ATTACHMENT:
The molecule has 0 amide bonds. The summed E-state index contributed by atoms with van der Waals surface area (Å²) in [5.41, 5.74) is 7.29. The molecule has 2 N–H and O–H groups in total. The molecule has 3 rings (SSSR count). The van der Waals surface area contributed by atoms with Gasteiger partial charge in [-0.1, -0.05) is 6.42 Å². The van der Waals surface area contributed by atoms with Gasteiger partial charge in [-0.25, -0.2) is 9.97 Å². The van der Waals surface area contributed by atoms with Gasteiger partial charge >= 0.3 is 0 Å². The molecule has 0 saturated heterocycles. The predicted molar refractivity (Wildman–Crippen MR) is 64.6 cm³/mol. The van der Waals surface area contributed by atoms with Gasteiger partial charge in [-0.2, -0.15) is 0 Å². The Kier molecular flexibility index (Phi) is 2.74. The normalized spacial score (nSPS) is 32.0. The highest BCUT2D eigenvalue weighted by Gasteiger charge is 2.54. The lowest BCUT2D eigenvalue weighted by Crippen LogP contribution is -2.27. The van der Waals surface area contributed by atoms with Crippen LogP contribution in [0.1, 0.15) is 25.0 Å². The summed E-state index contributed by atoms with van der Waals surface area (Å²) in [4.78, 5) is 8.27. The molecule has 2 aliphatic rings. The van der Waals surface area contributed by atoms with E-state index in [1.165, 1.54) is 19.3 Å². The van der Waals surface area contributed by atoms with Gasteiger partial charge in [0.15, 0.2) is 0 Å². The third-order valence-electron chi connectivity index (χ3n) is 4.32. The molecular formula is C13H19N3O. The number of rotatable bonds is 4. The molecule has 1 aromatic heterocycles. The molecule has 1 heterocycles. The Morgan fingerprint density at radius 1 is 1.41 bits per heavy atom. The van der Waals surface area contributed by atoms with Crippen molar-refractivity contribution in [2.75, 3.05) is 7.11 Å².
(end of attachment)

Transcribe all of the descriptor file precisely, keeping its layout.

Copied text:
The molecule has 0 amide bonds. The summed E-state index contributed by atoms with van der Waals surface area (Å²) in [5.41, 5.74) is 7.29. The molecule has 2 N–H and O–H groups in total. The molecule has 3 rings (SSSR count). The van der Waals surface area contributed by atoms with Gasteiger partial charge in [-0.1, -0.05) is 6.42 Å². The van der Waals surface area contributed by atoms with Gasteiger partial charge in [-0.25, -0.2) is 9.97 Å². The van der Waals surface area contributed by atoms with Gasteiger partial charge >= 0.3 is 0 Å². The molecule has 0 saturated heterocycles. The predicted molar refractivity (Wildman–Crippen MR) is 64.6 cm³/mol. The van der Waals surface area contributed by atoms with Gasteiger partial charge in [-0.2, -0.15) is 0 Å². The Kier molecular flexibility index (Phi) is 2.74. The normalized spacial score (nSPS) is 32.0. The highest BCUT2D eigenvalue weighted by Gasteiger charge is 2.54. The lowest BCUT2D eigenvalue weighted by Crippen LogP contribution is -2.27. The van der Waals surface area contributed by atoms with Crippen LogP contribution in [0.1, 0.15) is 25.0 Å². The summed E-state index contributed by atoms with van der Waals surface area (Å²) in [4.78, 5) is 8.27. The molecule has 2 aliphatic rings. The van der Waals surface area contributed by atoms with E-state index in [1.165, 1.54) is 19.3 Å². The van der Waals surface area contributed by atoms with Gasteiger partial charge in [0.15, 0.2) is 0 Å². The third-order valence-electron chi connectivity index (χ3n) is 4.32. The molecular formula is C13H19N3O. The number of rotatable bonds is 4. The molecule has 1 aromatic heterocycles. The molecule has 1 heterocycles. The Morgan fingerprint density at radius 1 is 1.41 bits per heavy atom. The van der Waals surface area contributed by atoms with Crippen molar-refractivity contribution in [2.75, 3.05) is 7.11 Å².